A photographer capturing the "unsafe, dirty" New York City subway for a year circa 1980, shadowed a lone woman, standing on a platform.
"I took the picture and then I approached her, and she said, 'I was aware of you, and I was getting ready to kick you,'" said photographer Bruce Davidson.
The result was the silhouette of a young girl in a revealing dress, one of some 30 re-edited stills on show at the National Gallery of Art in Washington, which opens Saturday until August 5th, as part of the exhibition "I Spy: Photography and the Theater of the Street".
Davidson, 78, who worked with famous Magnum photography agency for 50 years, is displaying his works alongside other images of New York and Chicago, taken by legendary photographers like Walker Evans.
Davidson saw his model some 30 years later when the photo was published in a book. "She's an investment banker (now). Very successful. She could afford to buy the book," he said.
Davidson says he saw himself as something of a thief, stealing telling images of New York society in transit. "Sometimes I didn't ask (for permission to photograph) at all. Sometimes I just ran like hell," he said.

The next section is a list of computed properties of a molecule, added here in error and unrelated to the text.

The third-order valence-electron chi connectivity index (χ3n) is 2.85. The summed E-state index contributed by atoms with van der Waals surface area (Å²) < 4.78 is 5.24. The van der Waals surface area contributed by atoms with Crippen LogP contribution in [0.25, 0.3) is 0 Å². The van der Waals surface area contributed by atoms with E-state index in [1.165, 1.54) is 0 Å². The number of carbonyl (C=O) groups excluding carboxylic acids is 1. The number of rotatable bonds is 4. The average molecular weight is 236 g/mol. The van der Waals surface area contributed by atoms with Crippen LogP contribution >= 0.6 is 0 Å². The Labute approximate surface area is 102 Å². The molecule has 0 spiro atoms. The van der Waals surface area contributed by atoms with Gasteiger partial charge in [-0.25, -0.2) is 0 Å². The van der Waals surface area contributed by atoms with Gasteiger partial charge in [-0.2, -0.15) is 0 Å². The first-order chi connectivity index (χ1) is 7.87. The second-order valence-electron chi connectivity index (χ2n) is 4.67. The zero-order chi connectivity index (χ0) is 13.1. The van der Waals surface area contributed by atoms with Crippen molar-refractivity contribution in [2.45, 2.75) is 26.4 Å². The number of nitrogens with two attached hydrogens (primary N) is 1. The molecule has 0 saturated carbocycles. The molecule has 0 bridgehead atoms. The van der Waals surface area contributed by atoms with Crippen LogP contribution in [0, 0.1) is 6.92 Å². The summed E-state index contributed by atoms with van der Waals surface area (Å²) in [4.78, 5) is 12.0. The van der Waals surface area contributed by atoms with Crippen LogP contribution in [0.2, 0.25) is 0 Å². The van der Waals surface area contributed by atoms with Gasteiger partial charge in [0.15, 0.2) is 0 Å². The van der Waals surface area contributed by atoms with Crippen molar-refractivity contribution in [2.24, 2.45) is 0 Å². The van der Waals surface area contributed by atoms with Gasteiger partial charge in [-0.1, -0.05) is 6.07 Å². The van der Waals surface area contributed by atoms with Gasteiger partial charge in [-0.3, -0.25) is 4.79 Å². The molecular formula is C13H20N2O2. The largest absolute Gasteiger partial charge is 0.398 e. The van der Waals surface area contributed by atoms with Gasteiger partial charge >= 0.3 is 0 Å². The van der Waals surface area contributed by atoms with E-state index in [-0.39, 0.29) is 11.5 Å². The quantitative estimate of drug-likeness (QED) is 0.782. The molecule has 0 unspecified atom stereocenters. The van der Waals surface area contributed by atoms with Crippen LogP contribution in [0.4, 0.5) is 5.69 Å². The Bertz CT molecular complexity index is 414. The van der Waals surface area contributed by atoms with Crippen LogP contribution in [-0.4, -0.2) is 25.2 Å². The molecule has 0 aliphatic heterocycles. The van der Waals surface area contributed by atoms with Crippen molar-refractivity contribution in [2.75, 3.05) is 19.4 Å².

But he never hid his camera.
"It was important to have that exposure," he explained.
Davidson's everyday subjects weren't all as benign as the lone woman in the revealing dress.
One photograph shows a thug pointing a gun at the temple of a young undercover police officer.
"New York Magazine asked me if I would join a group of subway detectives who dress and act in such a way to be mugged," Davison said.
The self-described "black and white photographer" took to New York subway system for a year, focusing his lens on the city's criminal underbelly with his Leica camera -- this time in color.
"Something was coming through in color. There was a message, a meaning," Davidson said.
In the city's dark underground, Davidson says he found a kind of enlightenment.
"I've found humanity, and I've found myself. I was enriched by the life that I found in the New York subway at that time."
Davidson more recently focused his lens on Los Angeles, exposing its unique relationship between nature, the mountains and the city in a series of photos published in The New Yorker.
"I don't know what will be next," he said, explaining he has only ever used film to shoot his subjects. "Everything up until now has been conventional."
But he isn't afraid to grow with the increasingly digital industry. "In five years, they may not have any more film," he said. "I have to go back to school."
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